Im Focus: A Challenging European Research Project to Develop New Tiny Microscopes

The Institute of Semiconductor Technology and the Institute of Physical and Theoretical Chemistry, both members of the Laboratory for Emerging Nanometrology (LENA), at Technische Universität Braunschweig are partners in a new European research project entitled ChipScope, which aims to develop a completely new and extremely small optical microscope capable of observing the interior of living cells in real time. A consortium of 7 partners from 5 countries will tackle this issue with very ambitious objectives during a four-year research program.

To demonstrate the usefulness of this new scientific tool, at the end of the project the developed chip-sized microscope will be used to observe in real-time...

Im Focus: Giant Magnetic Fields in the Universe

Astronomers from Bonn and Tautenburg in Thuringia (Germany) used the 100-m radio telescope at Effelsberg to observe several galaxy clusters. At the edges of these large accumulations of dark matter, stellar systems (galaxies), hot gas, and charged particles, they found magnetic fields that are exceptionally ordered over distances of many million light years. This makes them the most extended magnetic fields in the universe known so far.

The results will be published on March 22 in the journal „Astronomy & Astrophysics“.

Galaxy clusters are the largest gravitationally bound structures in the universe. With a typical extent of about 10 million light years, i.e. 100 times the...

Im Focus: Tracing down linear ubiquitination

Researchers at the Goethe University Frankfurt, together with partners from the University of Tübingen in Germany and Queen Mary University as well as Francis Crick Institute from London (UK) have developed a novel technology to decipher the secret ubiquitin code.

Ubiquitin is a small protein that can be linked to other cellular proteins, thereby controlling and modulating their functions. The attachment occurs in many...

Im Focus: Perovskite edges can be tuned for optoelectronic performance

Layered 2D material improves efficiency for solar cells and LEDs

In the eternal search for next generation high-efficiency solar cells and LEDs, scientists at Los Alamos National Laboratory and their partners are creating...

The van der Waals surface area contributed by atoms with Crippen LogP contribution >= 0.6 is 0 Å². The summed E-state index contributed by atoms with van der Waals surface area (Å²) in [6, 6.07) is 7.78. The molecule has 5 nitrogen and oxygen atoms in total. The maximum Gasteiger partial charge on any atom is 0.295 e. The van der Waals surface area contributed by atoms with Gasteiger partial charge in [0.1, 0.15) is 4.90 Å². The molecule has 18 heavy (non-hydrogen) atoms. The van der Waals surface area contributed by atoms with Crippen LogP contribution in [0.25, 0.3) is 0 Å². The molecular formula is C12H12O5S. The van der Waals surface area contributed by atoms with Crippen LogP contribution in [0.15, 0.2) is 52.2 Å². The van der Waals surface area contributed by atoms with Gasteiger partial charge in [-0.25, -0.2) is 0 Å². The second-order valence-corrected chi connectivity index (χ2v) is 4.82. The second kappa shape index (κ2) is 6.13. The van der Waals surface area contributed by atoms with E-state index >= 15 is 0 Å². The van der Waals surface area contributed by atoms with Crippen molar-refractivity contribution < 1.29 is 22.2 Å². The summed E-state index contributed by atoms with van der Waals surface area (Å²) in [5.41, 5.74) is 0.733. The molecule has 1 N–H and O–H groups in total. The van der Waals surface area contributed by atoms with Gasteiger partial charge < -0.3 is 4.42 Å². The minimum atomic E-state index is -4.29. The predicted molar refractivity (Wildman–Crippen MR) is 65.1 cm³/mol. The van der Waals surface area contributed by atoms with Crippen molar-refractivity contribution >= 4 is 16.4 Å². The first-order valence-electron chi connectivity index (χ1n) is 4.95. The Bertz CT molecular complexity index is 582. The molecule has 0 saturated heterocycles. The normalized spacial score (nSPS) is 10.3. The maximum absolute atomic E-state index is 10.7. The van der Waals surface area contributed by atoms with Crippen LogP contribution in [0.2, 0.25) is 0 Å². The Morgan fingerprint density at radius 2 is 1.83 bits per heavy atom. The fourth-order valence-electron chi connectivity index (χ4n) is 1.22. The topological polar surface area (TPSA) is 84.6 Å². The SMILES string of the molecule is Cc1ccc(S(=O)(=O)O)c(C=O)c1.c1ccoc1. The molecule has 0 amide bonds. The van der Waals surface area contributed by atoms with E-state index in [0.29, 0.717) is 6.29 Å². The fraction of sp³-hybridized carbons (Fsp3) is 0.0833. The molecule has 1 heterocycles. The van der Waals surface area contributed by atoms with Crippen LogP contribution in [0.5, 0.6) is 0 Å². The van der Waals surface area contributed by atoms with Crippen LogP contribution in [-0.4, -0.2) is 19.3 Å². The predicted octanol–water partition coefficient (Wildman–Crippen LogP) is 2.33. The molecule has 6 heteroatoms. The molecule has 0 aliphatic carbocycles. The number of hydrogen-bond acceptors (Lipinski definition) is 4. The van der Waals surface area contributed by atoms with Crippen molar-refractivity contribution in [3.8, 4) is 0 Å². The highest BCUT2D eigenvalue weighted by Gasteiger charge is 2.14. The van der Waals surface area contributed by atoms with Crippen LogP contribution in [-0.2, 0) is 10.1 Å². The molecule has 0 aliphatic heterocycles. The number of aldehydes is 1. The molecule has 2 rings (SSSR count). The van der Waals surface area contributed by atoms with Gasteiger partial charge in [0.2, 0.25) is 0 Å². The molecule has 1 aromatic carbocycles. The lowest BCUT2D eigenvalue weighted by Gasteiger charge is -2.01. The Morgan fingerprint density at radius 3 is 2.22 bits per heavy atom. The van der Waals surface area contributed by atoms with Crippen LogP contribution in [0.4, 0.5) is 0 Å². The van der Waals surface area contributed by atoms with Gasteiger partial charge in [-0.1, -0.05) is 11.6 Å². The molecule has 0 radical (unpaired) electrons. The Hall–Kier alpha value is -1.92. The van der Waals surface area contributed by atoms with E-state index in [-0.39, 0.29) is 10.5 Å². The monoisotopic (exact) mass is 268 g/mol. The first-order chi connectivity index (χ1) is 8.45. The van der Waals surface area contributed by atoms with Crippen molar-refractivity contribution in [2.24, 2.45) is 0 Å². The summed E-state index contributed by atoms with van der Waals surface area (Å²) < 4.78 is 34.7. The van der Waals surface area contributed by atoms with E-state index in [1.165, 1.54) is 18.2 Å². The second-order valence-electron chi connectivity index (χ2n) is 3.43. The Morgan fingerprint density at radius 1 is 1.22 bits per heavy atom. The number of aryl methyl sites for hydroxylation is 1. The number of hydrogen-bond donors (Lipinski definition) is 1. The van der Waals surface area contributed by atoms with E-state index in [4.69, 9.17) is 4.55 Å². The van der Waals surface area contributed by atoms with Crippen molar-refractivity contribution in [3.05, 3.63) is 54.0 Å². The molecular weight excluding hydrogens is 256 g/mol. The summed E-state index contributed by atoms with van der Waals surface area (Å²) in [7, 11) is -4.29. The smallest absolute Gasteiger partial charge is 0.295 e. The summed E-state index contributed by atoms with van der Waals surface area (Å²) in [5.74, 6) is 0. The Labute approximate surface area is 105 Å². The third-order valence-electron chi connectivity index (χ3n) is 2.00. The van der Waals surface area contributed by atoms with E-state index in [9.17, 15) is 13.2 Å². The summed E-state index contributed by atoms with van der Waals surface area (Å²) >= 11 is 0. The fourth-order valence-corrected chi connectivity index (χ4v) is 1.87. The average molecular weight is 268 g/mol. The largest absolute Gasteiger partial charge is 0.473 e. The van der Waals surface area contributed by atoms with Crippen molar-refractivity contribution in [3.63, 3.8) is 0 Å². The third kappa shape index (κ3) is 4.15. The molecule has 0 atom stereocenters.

Im Focus: Polymer-coated silicon nanosheets as alternative to graphene: A perfect team for nanoelectronics

Silicon nanosheets are thin, two-dimensional layers with exceptional optoelectronic properties very similar to those of graphene. Albeit, the nanosheets are less stable. Now researchers at the Technical University of Munich (TUM) have, for the first time ever, produced a composite material combining silicon nanosheets and a polymer that is both UV-resistant and easy to process. This brings the scientists a significant step closer to industrial applications like flexible displays and photosensors.

Silicon nanosheets are thin, two-dimensional layers with exceptional optoelectronic properties very similar to those of graphene. Albeit, the nanosheets are...

All Focus news of the innovation-report >>>

Anzeige

Anzeige

Event News

International Land Use Symposium ILUS 2017: Call for Abstracts and Registration open

20.03.2017 | Event News

CONNECT 2017: International congress on connective tissue

14.03.2017 | Event News

ICTM Conference: Turbine Construction between Big Data and Additive Manufacturing

07.03.2017 | Event News

 
Latest News

Researchers shoot for success with simulations of laser pulse-material interactions

29.03.2017 | Materials Sciences

Igniting a solar flare in the corona with lower-atmosphere kindling

29.03.2017 | Physics and Astronomy

As sea level rises, much of Honolulu and Waikiki vulnerable to groundwater inundation

29.03.2017 | Earth Sciences

VideoLinks
B2B-VideoLinks
More VideoLinks >>>